Tastes of History for All
Possibly the most significant year in English history, 1066, saw the end of Anglo-Saxon England and start of the reigns of first the Norman and later the Plantagenet kings. Throughout the following centuries, and in most households, meals were cooked on an open hearth in the middle of the main living area, making efficient use of the heat. For most of the Mediæval period this was the most common arrangement, even in wealthy households, where the kitchen and dining hall were combined. Later a separate kitchen began to appear.
Tastes Of History’s display recreates a simple kitchen that can transport visitor back in time to experience the sights and smells of Olde England.
Our inspiration is the Forme of Cury (‘The Method of Cooking’),an extensive 14th-century collection of medieval English recipes thought to have been written by the chefs to King Richard II.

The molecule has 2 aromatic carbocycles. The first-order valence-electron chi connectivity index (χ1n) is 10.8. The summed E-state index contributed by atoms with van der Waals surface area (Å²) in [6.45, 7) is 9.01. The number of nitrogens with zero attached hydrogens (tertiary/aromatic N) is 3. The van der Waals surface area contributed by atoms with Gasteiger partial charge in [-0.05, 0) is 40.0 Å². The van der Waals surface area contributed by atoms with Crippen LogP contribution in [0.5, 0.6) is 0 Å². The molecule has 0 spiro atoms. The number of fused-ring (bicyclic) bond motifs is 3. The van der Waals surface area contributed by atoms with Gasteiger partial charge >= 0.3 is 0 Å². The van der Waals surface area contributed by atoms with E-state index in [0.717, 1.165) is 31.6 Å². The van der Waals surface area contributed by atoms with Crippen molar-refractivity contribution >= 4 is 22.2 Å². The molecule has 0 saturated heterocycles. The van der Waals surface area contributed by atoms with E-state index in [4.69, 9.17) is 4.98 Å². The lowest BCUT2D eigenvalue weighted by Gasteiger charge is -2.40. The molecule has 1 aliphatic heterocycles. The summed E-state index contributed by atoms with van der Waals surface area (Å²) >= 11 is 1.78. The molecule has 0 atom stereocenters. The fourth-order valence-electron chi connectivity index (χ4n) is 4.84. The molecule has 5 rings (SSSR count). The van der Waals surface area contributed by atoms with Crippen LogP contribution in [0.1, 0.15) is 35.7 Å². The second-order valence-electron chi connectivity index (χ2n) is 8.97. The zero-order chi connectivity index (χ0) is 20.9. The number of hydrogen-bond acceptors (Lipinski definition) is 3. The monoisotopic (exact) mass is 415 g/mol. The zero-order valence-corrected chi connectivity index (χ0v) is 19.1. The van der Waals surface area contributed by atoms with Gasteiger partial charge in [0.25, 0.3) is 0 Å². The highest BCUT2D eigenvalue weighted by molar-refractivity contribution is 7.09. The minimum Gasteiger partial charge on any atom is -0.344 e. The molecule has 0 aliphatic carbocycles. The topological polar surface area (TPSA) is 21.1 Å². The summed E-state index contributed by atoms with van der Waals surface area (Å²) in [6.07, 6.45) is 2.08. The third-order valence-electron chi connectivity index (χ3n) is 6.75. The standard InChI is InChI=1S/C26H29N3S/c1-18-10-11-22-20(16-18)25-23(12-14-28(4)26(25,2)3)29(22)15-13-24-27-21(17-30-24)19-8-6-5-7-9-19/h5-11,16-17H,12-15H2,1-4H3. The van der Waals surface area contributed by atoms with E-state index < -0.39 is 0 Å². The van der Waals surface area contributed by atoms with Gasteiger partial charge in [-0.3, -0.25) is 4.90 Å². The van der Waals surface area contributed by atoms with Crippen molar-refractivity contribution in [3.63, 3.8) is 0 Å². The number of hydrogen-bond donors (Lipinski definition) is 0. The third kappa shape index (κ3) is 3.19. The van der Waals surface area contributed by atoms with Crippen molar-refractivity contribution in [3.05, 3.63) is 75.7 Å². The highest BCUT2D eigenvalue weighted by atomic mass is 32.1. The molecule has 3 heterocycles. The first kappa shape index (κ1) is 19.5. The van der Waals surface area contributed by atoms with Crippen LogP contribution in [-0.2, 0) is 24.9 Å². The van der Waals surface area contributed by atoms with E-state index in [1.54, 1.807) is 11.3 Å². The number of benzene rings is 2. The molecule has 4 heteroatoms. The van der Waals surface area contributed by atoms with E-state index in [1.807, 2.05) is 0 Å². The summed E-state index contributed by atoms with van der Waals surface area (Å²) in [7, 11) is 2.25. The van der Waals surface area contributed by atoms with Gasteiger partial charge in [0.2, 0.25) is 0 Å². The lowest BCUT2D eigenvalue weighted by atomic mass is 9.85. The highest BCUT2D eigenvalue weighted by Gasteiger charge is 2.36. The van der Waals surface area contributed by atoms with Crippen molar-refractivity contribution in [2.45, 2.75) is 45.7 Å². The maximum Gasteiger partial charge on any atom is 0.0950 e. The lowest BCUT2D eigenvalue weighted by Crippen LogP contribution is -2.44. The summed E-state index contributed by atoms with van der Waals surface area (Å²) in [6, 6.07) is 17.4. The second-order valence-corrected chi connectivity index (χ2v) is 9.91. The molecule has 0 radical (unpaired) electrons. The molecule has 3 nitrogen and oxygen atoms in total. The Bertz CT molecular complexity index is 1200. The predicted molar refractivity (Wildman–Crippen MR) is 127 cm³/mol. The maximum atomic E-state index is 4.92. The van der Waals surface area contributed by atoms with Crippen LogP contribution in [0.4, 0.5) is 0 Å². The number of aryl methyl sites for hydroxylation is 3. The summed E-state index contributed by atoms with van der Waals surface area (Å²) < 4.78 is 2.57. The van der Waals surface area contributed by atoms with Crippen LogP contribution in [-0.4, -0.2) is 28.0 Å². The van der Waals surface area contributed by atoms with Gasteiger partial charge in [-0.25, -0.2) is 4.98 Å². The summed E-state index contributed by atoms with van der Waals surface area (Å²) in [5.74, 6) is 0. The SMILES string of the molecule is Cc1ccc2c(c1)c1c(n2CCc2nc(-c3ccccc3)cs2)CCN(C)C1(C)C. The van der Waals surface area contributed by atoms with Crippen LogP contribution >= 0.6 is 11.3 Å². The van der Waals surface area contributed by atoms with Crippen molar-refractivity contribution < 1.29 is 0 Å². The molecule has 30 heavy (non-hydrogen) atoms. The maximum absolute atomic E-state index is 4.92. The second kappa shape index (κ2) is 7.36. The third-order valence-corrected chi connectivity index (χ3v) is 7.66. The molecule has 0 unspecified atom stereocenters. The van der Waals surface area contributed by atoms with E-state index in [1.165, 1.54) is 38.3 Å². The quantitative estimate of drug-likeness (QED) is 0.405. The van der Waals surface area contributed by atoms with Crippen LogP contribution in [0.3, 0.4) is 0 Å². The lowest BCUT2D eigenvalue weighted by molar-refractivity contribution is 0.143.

Discover more about:
The diets of rich and poor.
The foods available in Mediæval Britain.
The spice trade worth its weight in gold.
Cooking tools and techniques.
Watch as We:
Prepare a selection of dishes from the 'Forme of Cury'.
Sample the results.
Click here to learn more about: A Mediæval Feast
Click to learn more about: the Mediæval Kitchen
Click here to learn more about: The Forme of Cury